Inside, the bolt carrier group is QPQ treated. Here, parts are dipped in a nitrocarburizing salt bath, removed and mechanically polished, returned to the salt bath for another 23–30 minutes and then oil-dipped for corrosion resistance and a blackened finish. The result is a smooth, scratch-resistant surface that resists corrosion.
The best part of the lower receiver is the Geissele S3G Super 3-Gun trigger. It’s rated at 3½ pounds pull, but the sample was closer to 3 pounds. It’s a single-stage trigger, so if you’re used to two-stage AR triggers, you will want to do some dry-firing with it before heading to the range.
Stag has resisted the general urge to can the standard winter trigger guard in favor of a curved trigger guard. If you’re not shooting 3-Gun in Minnesota in February, this probably won’t bother you.
The pistol grip is a MagPul MOE, which has the currently fashionable more upright, 1911ish angle with an ample beavertail. It has a compartment with removable cover for storing batteries or other accessories.
Trapped between the upper receiver and castle nut is a plate that allows you to attach a single-point sling to either side.
The buttstock is the MagPul ACS, a comfortably bulky piece that’s adjustable to any of six pull lengths. It has rubber-stoppered compartments on either side in which you can store CR123 or AA batteries, or maybe a Slim Jim. You’re probably not going to need those down at your local range, but the extra width they provide make this an exceptionally comfortable cheekpiece.
It’s also one that doesn’t rattle, thanks to a separate clamping mechanism actuated by a lever at the front of the stock. Pushing up on the visible lever inside a sort of trigger guard structure pushes the clamping lever out from the stock. Select your pull length and release the visible lever. Then return the clamping lever to its original position and the stock is very securely tightened to the buffer tube.
The ACS also has a trapdoor in the right side at the butt. It contained a quick-detach sling swivel socket and a handy MagPul dummy round. You also can attach a web sling to the slot at the toe of the stock.
The magazine is the now-universal 30-round MagPul PMag, a unit that seems to be displacing the GI style
everywhere in OEM applications.
I mounted a Bushnell 1-6.5X SMRS scope on the theory that it’s a representative example of what a 3-gun competitor might select. It was excellent for fast firing, but probably not 100% fair to the Competitor for group shooting.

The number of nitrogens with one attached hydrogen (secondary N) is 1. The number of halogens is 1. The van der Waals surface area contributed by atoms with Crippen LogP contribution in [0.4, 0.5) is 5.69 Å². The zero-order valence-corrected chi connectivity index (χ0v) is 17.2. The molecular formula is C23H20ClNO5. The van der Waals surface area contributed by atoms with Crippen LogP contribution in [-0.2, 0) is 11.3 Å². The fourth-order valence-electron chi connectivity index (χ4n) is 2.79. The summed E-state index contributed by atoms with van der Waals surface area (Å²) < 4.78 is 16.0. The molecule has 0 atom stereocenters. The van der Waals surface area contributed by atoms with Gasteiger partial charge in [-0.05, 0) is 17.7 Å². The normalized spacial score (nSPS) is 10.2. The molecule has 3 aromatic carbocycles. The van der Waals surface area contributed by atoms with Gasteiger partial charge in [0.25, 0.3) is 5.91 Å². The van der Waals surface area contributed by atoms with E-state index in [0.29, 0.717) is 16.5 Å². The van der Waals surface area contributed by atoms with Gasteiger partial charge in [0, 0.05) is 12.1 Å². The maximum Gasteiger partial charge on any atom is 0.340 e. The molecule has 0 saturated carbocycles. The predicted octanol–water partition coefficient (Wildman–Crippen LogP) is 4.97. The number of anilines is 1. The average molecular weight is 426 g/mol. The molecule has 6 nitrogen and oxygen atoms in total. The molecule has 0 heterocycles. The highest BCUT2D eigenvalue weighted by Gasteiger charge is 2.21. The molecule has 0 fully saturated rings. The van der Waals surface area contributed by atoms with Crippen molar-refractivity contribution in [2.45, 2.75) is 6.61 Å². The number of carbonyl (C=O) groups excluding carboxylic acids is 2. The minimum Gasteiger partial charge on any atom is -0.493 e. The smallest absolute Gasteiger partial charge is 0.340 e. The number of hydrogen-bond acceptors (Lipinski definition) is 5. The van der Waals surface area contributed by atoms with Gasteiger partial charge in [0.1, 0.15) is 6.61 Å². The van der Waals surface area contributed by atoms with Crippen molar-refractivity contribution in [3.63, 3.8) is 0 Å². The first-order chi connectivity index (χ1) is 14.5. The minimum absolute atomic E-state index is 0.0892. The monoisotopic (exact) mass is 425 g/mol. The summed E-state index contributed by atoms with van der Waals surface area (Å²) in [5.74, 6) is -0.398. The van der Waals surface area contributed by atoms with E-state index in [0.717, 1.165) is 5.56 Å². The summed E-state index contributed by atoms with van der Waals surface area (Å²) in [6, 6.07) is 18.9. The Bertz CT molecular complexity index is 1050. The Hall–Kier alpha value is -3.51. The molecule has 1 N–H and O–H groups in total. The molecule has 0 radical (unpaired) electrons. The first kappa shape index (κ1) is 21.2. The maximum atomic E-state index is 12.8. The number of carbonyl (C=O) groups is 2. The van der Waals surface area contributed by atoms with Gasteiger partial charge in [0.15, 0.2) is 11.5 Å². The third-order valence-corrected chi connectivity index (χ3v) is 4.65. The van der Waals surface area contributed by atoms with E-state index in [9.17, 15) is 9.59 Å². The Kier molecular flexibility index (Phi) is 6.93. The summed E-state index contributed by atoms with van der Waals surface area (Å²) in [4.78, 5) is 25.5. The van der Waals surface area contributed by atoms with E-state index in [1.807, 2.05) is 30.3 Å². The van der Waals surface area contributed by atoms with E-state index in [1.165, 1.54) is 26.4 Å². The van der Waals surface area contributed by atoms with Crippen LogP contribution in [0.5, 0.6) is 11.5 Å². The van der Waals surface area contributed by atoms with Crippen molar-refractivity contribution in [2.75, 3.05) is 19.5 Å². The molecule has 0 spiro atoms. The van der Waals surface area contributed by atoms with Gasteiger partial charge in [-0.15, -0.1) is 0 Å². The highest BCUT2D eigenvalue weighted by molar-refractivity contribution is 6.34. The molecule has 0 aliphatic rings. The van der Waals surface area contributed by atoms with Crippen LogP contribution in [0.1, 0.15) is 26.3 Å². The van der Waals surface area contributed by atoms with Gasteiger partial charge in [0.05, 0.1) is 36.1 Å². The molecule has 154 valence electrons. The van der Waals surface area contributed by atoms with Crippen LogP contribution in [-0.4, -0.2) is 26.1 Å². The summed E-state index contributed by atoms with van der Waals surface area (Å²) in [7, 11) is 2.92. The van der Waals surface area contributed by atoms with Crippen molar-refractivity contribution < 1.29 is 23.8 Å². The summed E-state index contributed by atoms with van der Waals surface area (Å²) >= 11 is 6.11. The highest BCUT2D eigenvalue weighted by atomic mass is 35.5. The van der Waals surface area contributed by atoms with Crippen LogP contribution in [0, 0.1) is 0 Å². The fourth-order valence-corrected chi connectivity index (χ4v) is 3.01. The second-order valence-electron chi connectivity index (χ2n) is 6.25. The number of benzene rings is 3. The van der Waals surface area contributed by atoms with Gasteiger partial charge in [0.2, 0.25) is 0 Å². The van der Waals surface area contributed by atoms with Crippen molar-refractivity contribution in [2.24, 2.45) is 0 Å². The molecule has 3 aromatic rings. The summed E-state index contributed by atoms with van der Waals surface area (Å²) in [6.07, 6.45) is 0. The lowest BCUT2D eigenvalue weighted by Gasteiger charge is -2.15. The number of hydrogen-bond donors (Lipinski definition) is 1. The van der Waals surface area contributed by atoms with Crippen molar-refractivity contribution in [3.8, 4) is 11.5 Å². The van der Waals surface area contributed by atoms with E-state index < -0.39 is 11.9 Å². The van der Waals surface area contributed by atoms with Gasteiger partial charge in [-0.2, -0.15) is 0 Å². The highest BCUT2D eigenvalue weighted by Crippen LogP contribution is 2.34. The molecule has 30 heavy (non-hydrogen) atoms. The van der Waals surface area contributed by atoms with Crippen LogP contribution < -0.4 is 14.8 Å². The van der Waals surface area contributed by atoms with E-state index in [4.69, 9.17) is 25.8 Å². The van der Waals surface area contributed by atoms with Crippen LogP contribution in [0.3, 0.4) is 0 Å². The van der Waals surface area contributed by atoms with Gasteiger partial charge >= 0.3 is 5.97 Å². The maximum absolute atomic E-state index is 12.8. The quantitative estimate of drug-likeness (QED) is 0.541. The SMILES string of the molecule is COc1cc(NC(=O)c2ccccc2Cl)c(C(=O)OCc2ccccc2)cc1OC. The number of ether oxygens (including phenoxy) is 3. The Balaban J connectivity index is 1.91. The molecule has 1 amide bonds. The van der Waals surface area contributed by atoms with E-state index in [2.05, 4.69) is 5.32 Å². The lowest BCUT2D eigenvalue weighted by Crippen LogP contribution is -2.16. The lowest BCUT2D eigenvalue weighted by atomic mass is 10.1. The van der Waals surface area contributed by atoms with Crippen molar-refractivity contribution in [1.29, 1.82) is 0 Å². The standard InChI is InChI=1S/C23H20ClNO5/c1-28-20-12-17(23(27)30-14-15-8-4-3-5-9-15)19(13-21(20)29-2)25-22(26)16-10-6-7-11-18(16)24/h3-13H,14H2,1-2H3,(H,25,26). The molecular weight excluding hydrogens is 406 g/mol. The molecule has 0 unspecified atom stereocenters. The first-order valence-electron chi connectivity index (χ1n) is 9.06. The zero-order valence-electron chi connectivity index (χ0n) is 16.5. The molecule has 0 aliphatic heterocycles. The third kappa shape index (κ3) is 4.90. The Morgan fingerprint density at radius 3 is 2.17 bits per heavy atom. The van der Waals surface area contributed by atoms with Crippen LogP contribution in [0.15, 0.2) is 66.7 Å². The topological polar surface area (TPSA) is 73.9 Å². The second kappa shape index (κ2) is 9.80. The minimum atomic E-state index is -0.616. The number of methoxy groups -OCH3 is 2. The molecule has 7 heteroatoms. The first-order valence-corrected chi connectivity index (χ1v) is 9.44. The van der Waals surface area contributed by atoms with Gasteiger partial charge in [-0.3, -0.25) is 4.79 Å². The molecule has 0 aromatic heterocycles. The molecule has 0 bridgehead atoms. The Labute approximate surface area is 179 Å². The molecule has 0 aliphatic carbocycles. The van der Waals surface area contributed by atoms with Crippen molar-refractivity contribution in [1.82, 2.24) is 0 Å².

Using Winchester 55-grain Ballistic Silvertips, Federal Fusion 62-grain soft-points and Black Hills 77-grain MatchKings, a shooting partner and I got some half to three-quarter-inch groups, but most ran in the 1¼-inch range. A higher-power scope would have certainly yielded more braggable groups.
We struggled a bit with the scope in a stong morning cross light, but we had no problem whatever with the trigger. Geissele has achieved a position of dominance in the public mind over the last 10 years or so, really putting some of the traditional names in triggers, most of whom made their bones with bolt-actions, in the shade.
The S3G trigger is really a joy to use. As one who came up shooting smallbore and air rifles, I usually prefer a two-stage trigger, but the S3G takes almost no familiarization and delivers a smooth, light and consistent pull that really gives you confidence on the line.
Peter Kokalis always said there was no substitute for a fixed AR buttstock for accurate shooting, but I suspect he’d have to eat his words if he tried the MagPul ACS. The fat proportions and the secure locking mechanism make it very comfortable for long sessions at the bench.
I had only two real complaints about the Competitor. There was what I’d call excess play between the upper and lower receiver. This may or may not have any great effect on accuracy, but when you are paying a premium price for an AR, you like it not to rattle. An Accu-Tite or similar tightening system would be a useful addition.
Finally, the recoil spring was unusually noisy inside the buffer tube. This is not normally something you notice during firing, but it was very apparent here.
Those two niggling items aside, the Competitor is a rifle that will be an excellent choice for the budding 3-Gun shooter or for anyone who likes an accurate rifle with a superb trigger.